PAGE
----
WW Clyde of Springville, UT, successfully challenged the difficulties of laying 66-in. (167.6 cm) RCP at the Salt Lake City International Airport.
Just working near any lake is enough to send chills up the spine of most contractors. The Salt Lake City International Airport is located in the low-lying ground at the South end of Utah’s Great Salt Lake.
The 500 ft. (152.4 m) of 66-in. concrete storm sewer was to be laid across an area of lake that required draining prior to the installation. The excavation reached depths to 16 ft. (4.8 m) .
The soils were mixed in layers of clay over submerged silty sands.
Installation required a high spreader arch to provide adequate pipe clearance below the spreaders without adding significant weight to the trench shield. WW Clyde project superintendent Glade Larson selected a 12-ft.(3.7 m) high and 20-ft. (6.1 m) long trench shield with “mini jumbo” high clearance spreaders from Trench Shoring Services (TSS) in Salt Lake City. This mid-range, high-arch spreader allowed a 103 in. (261.6 cm) pipe clearance with any spreader width.
To add to the project difficulty, the specifications called for backfill with “flowable fill” to a point 6 in. (15.2 cm) above the pipe. This expensive backfill specification leaves little room in project budgets for waste.
Initially, the flowable fill was poured in the trench after the trench shield advanced. This often required the re-excavation of loose material that had fallen into the excavation as the shield system was moved forward to lay the next pipe.
Contractors who work in heavy, wet soils know that pulling a trench shield becomes more difficult the bigger and heavier the box. “One size fits all” just doesn’t cut it in this competitive work environment. A contractor needs the right trench box, the right size crew and the right size equipment to match the job.
While WW Clyde was meeting the projected production goals, the increased flowable fill presented the potential for serious cost overruns.
The challenge was to come up with a simple way to stabilize the excavation sidewalls long enough to both form and place the flowable fill, while at the same time not slowing down the pipe installation. Again, the company turned to its long-time technical partner, TSS, for a solution.
Bob Hackworth of TSS took one look at the capacity of the Cat 365 excavator used by WW Clyde and provided a “tag box” to hook up behind the 12 by 20-ft. (3.7 by 6.1 m) lead trench box.
Because no employees were in the “tag box,” an 8-ft. (2.4 m) high box was used to keep weight down and serve as a form for the flowable fill. The lead box and the tag box were cabled together and pulled with the Cat 365 as a single unit through the heavy soils.
Productivity increased to a point significantly greater than the bid projections and the flowable fill waste was eliminated. WW Clyde was able to cut its flowable fill consumption in half and double pipe production using the tag-box concept.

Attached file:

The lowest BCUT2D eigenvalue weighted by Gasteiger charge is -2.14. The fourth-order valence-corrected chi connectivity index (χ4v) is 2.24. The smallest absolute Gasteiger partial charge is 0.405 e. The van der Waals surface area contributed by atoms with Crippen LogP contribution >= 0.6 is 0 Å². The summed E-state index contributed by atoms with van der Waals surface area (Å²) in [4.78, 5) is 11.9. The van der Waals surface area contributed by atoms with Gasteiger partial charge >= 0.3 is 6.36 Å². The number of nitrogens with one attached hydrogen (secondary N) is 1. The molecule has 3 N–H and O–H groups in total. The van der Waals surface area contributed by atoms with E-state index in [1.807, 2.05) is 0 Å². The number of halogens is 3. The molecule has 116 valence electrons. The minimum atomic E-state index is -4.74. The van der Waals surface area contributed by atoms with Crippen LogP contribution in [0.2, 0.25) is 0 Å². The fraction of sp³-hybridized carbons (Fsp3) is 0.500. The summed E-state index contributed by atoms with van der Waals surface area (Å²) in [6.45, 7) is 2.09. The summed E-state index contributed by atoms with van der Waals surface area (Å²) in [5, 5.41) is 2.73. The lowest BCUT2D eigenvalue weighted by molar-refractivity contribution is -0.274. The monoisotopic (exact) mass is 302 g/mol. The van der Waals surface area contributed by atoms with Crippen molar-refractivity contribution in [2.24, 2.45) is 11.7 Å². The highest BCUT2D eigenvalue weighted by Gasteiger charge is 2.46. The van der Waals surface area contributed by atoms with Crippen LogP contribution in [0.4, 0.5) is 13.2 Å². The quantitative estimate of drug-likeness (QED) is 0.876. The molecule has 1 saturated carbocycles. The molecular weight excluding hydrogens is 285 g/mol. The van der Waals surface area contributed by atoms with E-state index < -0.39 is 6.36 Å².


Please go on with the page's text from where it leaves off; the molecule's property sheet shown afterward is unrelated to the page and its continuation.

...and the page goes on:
Working in the Wet Doesn’t Need to be an Expensive Lesson
At one time the really wet stuff seemed to be in the Southeast, mostly in Florida and other coastal areas.
Well, times are changing.
No, the water hasn’t moved. What has happened is that in a number of the high growth areas, the good ground has been taken. From the Salt Lake Valley to the Rio Grande basin, contractors are learning that leaving the high ground for the low ground is more difficult and more expensive than the work they did ten years ago.
Owners and developers are learning about the cost faster than the contractors.
Water adds weight to the soil. It reduces stability and radically increases the pressures on protective systems.
The key is in the dewatering of the excavation. In many regions, strategically placed area wells can suffice. This requires a soil condition in which the area of influence of the well draw is able to overlap with the nearest well. The smaller the soil particles and the greater the amount of silt, the lower the area of influence will be.
Even in situations where area wells can be of value, the placement of the wells needs to be considered in relation to the protective system that will be used.
Locating the wells to deal with the buildup of earth pressures at the weakest point of the protective system is a vital consideration. Getting rid of all the water is almost a practical impossibility, and contractors need to prepare themselves for the failure of the dewatering system. Always locate area wells at the center of the span –– the weakest point –– of a protective system rather than the corners.
If there is silt involved, one can bet that the fight becomes bigger. Silt and clays reduce the area of influence and can clog the free flow of the draw of the well in a very short period of time. More area wells will need to be added.
Well points and vacuum pumps become one of the solutions. Good dewatering can reduce shoring cost. Bad dewatering can make any shoring solution fail.
Well points in silty soils should be cased with a gravel column during the jetting process. Pumps should be benched and dug in to increase the head that they can draw. Multiple rings of headers may be required at different depths. If a contractor cuts this short, he is starting a fight he can’t win.
Shoring technology has evolved to take advantage of advanced techniques for dewatering. Pump station installations are usually the deepest part of the modern project.
Four-sided modular assemblies pioneered by Trench Shoring Services are quickly replacing the old sheet pile and slide rail systems. Each requires attention to dewatering.
(This article appears courtesy of Safety in Excavation).